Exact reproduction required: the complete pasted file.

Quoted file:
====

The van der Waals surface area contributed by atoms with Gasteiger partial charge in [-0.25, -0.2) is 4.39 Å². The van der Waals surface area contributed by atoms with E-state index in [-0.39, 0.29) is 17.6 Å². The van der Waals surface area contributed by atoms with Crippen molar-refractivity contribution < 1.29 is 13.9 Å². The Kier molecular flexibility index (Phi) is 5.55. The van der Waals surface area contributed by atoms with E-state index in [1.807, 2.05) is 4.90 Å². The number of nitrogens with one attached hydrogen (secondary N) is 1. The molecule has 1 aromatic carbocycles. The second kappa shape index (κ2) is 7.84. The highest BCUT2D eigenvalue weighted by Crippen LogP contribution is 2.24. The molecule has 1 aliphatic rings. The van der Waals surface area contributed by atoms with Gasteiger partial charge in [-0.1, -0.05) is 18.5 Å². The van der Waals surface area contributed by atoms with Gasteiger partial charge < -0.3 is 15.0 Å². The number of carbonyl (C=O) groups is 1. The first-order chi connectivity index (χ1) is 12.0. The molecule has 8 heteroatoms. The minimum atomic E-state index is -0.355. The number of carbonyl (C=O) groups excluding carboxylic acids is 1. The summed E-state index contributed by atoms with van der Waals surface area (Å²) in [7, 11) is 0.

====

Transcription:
The van der Waals surface area contributed by atoms with Gasteiger partial charge in [-0.25, -0.2) is 4.39 Å². The van der Waals surface area contributed by atoms with E-state index in [-0.39, 0.29) is 17.6 Å². The van der Waals surface area contributed by atoms with Crippen molar-refractivity contribution < 1.29 is 13.9 Å². The Kier molecular flexibility index (Phi) is 5.55. The van der Waals surface area contributed by atoms with E-state index in [1.807, 2.05) is 4.90 Å². The number of nitrogens with one attached hydrogen (secondary N) is 1. The molecule has 1 aromatic carbocycles. The second kappa shape index (κ2) is 7.84. The highest BCUT2D eigenvalue weighted by Crippen LogP contribution is 2.24. The molecule has 1 aliphatic rings. The van der Waals surface area contributed by atoms with Gasteiger partial charge in [-0.1, -0.05) is 18.5 Å². The van der Waals surface area contributed by atoms with Gasteiger partial charge < -0.3 is 15.0 Å². The number of carbonyl (C=O) groups is 1. The first-order chi connectivity index (χ1) is 12.0. The molecule has 8 heteroatoms. The minimum atomic E-state index is -0.355. The number of carbonyl (C=O) groups excluding carboxylic acids is 1. The summed E-state index contributed by atoms with van der Waals surface area (Å²) in [7, 11) is 0.